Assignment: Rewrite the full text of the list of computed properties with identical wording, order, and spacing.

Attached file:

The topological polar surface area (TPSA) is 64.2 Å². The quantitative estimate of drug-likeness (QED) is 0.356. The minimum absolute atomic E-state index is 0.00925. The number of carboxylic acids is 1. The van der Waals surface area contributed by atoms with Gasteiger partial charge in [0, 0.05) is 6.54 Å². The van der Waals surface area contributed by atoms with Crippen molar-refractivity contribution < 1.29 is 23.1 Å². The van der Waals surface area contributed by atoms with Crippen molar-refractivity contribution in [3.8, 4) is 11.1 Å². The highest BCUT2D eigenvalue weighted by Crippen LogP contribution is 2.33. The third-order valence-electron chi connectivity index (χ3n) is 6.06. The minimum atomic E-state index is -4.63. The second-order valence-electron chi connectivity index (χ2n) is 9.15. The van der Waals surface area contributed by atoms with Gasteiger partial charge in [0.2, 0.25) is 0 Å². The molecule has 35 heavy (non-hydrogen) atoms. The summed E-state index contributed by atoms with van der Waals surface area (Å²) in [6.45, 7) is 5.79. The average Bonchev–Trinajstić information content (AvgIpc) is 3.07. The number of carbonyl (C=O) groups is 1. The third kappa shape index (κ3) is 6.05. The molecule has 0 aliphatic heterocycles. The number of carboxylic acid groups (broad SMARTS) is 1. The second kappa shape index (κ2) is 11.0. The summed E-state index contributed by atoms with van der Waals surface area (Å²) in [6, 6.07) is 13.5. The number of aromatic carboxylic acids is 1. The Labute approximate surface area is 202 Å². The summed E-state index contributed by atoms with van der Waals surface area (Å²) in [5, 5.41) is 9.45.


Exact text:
The topological polar surface area (TPSA) is 64.2 Å². The quantitative estimate of drug-likeness (QED) is 0.356. The minimum absolute atomic E-state index is 0.00925. The number of carboxylic acids is 1. The van der Waals surface area contributed by atoms with Gasteiger partial charge in [0, 0.05) is 6.54 Å². The van der Waals surface area contributed by atoms with Crippen molar-refractivity contribution < 1.29 is 23.1 Å². The van der Waals surface area contributed by atoms with Crippen molar-refractivity contribution in [3.8, 4) is 11.1 Å². The highest BCUT2D eigenvalue weighted by Crippen LogP contribution is 2.33. The third-order valence-electron chi connectivity index (χ3n) is 6.06. The minimum atomic E-state index is -4.63. The second-order valence-electron chi connectivity index (χ2n) is 9.15. The van der Waals surface area contributed by atoms with Gasteiger partial charge in [0.2, 0.25) is 0 Å². The molecule has 35 heavy (non-hydrogen) atoms. The summed E-state index contributed by atoms with van der Waals surface area (Å²) in [6.45, 7) is 5.79. The average Bonchev–Trinajstić information content (AvgIpc) is 3.07. The number of carbonyl (C=O) groups is 1. The third kappa shape index (κ3) is 6.05. The molecule has 0 aliphatic heterocycles. The number of carboxylic acid groups (broad SMARTS) is 1. The second kappa shape index (κ2) is 11.0. The summed E-state index contributed by atoms with van der Waals surface area (Å²) in [6, 6.07) is 13.5. The number of aromatic carboxylic acids is 1. The Labute approximate surface area is 202 Å². The summed E-state index contributed by atoms with van der Waals surface area (Å²) in [5, 5.41) is 9.45.